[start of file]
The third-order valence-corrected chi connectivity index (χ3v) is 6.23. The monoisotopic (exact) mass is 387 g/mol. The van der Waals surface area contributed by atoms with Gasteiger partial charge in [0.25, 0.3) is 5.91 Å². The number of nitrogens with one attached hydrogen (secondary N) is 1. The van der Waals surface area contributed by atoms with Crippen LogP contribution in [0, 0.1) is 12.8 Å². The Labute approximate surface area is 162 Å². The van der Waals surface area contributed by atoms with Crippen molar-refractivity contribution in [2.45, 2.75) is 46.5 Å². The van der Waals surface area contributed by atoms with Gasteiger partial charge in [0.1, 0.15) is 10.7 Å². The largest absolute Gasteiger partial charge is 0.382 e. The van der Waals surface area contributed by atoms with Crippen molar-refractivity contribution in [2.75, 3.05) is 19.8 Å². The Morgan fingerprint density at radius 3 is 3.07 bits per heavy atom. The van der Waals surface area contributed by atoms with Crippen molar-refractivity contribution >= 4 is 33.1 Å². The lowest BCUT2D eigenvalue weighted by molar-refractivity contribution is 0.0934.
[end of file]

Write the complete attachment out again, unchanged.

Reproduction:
The third-order valence-corrected chi connectivity index (χ3v) is 6.23. The monoisotopic (exact) mass is 387 g/mol. The van der Waals surface area contributed by atoms with Gasteiger partial charge in [0.25, 0.3) is 5.91 Å². The number of nitrogens with one attached hydrogen (secondary N) is 1. The van der Waals surface area contributed by atoms with Crippen LogP contribution in [0, 0.1) is 12.8 Å². The Labute approximate surface area is 162 Å². The van der Waals surface area contributed by atoms with Crippen molar-refractivity contribution in [2.45, 2.75) is 46.5 Å². The van der Waals surface area contributed by atoms with Gasteiger partial charge in [0.1, 0.15) is 10.7 Å². The largest absolute Gasteiger partial charge is 0.382 e. The van der Waals surface area contributed by atoms with Crippen molar-refractivity contribution in [2.75, 3.05) is 19.8 Å². The Morgan fingerprint density at radius 3 is 3.07 bits per heavy atom. The van der Waals surface area contributed by atoms with Crippen molar-refractivity contribution >= 4 is 33.1 Å². The lowest BCUT2D eigenvalue weighted by molar-refractivity contribution is 0.0934.